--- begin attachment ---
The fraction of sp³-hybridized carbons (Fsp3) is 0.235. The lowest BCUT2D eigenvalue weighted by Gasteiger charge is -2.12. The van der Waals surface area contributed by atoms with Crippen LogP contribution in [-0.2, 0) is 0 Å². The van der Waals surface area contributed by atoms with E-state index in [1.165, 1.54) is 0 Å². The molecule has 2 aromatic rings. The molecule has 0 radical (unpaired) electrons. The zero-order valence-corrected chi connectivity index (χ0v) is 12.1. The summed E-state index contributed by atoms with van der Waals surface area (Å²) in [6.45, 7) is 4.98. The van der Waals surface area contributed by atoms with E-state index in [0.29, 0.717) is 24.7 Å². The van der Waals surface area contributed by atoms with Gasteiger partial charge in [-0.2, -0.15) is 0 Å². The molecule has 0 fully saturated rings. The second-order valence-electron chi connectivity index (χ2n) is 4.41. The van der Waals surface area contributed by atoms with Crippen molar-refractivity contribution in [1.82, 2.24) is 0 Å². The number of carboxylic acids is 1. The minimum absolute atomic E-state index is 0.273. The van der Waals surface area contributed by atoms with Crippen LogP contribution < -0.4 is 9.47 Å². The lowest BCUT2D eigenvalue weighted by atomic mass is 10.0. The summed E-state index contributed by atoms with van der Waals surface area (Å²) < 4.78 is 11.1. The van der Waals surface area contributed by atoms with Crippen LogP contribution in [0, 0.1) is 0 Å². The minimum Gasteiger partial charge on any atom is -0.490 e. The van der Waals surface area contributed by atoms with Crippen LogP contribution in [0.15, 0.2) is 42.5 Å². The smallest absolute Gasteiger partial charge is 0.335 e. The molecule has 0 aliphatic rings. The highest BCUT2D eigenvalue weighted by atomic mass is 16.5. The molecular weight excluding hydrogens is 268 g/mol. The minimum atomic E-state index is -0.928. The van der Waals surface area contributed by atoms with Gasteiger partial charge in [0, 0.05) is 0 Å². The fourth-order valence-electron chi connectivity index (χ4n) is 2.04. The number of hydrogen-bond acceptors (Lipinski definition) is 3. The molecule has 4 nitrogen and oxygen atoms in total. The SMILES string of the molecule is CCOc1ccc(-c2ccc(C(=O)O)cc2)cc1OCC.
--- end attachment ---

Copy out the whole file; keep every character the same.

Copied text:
The fraction of sp³-hybridized carbons (Fsp3) is 0.235. The lowest BCUT2D eigenvalue weighted by Gasteiger charge is -2.12. The van der Waals surface area contributed by atoms with Crippen LogP contribution in [-0.2, 0) is 0 Å². The van der Waals surface area contributed by atoms with E-state index in [1.165, 1.54) is 0 Å². The molecule has 2 aromatic rings. The molecule has 0 radical (unpaired) electrons. The zero-order valence-corrected chi connectivity index (χ0v) is 12.1. The summed E-state index contributed by atoms with van der Waals surface area (Å²) in [6.45, 7) is 4.98. The van der Waals surface area contributed by atoms with E-state index in [0.29, 0.717) is 24.7 Å². The van der Waals surface area contributed by atoms with Gasteiger partial charge in [-0.2, -0.15) is 0 Å². The molecule has 0 fully saturated rings. The second-order valence-electron chi connectivity index (χ2n) is 4.41. The van der Waals surface area contributed by atoms with Crippen molar-refractivity contribution in [1.82, 2.24) is 0 Å². The number of carboxylic acids is 1. The minimum absolute atomic E-state index is 0.273. The van der Waals surface area contributed by atoms with Crippen LogP contribution < -0.4 is 9.47 Å². The lowest BCUT2D eigenvalue weighted by atomic mass is 10.0. The summed E-state index contributed by atoms with van der Waals surface area (Å²) < 4.78 is 11.1. The van der Waals surface area contributed by atoms with Crippen LogP contribution in [0, 0.1) is 0 Å². The minimum Gasteiger partial charge on any atom is -0.490 e. The van der Waals surface area contributed by atoms with Crippen LogP contribution in [0.15, 0.2) is 42.5 Å². The smallest absolute Gasteiger partial charge is 0.335 e. The molecule has 0 aliphatic rings. The highest BCUT2D eigenvalue weighted by atomic mass is 16.5. The molecular weight excluding hydrogens is 268 g/mol. The minimum atomic E-state index is -0.928. The van der Waals surface area contributed by atoms with Gasteiger partial charge in [0, 0.05) is 0 Å². The fourth-order valence-electron chi connectivity index (χ4n) is 2.04. The number of hydrogen-bond acceptors (Lipinski definition) is 3. The molecule has 4 nitrogen and oxygen atoms in total. The SMILES string of the molecule is CCOc1ccc(-c2ccc(C(=O)O)cc2)cc1OCC.